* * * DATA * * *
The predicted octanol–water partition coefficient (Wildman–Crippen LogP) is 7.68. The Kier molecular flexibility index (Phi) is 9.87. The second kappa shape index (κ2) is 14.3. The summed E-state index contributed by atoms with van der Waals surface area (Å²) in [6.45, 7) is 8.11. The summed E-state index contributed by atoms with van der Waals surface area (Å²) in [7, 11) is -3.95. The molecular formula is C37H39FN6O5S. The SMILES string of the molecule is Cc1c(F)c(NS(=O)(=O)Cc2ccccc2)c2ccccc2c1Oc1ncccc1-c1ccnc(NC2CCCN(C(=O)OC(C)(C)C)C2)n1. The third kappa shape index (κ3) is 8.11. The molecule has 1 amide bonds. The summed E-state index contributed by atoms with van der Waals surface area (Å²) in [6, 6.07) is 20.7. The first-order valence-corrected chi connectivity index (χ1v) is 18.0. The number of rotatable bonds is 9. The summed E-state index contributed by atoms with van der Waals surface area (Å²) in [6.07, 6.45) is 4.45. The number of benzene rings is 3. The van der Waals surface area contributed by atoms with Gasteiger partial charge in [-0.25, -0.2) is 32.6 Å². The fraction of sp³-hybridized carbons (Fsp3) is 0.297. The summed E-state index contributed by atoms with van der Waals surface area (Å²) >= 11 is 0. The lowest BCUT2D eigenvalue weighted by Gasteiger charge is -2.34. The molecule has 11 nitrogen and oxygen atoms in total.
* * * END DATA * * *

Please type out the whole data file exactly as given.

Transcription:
The predicted octanol–water partition coefficient (Wildman–Crippen LogP) is 7.68. The Kier molecular flexibility index (Phi) is 9.87. The second kappa shape index (κ2) is 14.3. The summed E-state index contributed by atoms with van der Waals surface area (Å²) in [6.45, 7) is 8.11. The summed E-state index contributed by atoms with van der Waals surface area (Å²) in [7, 11) is -3.95. The molecular formula is C37H39FN6O5S. The SMILES string of the molecule is Cc1c(F)c(NS(=O)(=O)Cc2ccccc2)c2ccccc2c1Oc1ncccc1-c1ccnc(NC2CCCN(C(=O)OC(C)(C)C)C2)n1. The third kappa shape index (κ3) is 8.11. The molecule has 1 amide bonds. The summed E-state index contributed by atoms with van der Waals surface area (Å²) in [6, 6.07) is 20.7. The first-order valence-corrected chi connectivity index (χ1v) is 18.0. The number of rotatable bonds is 9. The summed E-state index contributed by atoms with van der Waals surface area (Å²) in [6.07, 6.45) is 4.45. The number of benzene rings is 3. The van der Waals surface area contributed by atoms with Gasteiger partial charge in [-0.25, -0.2) is 32.6 Å². The fraction of sp³-hybridized carbons (Fsp3) is 0.297. The summed E-state index contributed by atoms with van der Waals surface area (Å²) >= 11 is 0. The lowest BCUT2D eigenvalue weighted by Gasteiger charge is -2.34. The molecule has 11 nitrogen and oxygen atoms in total.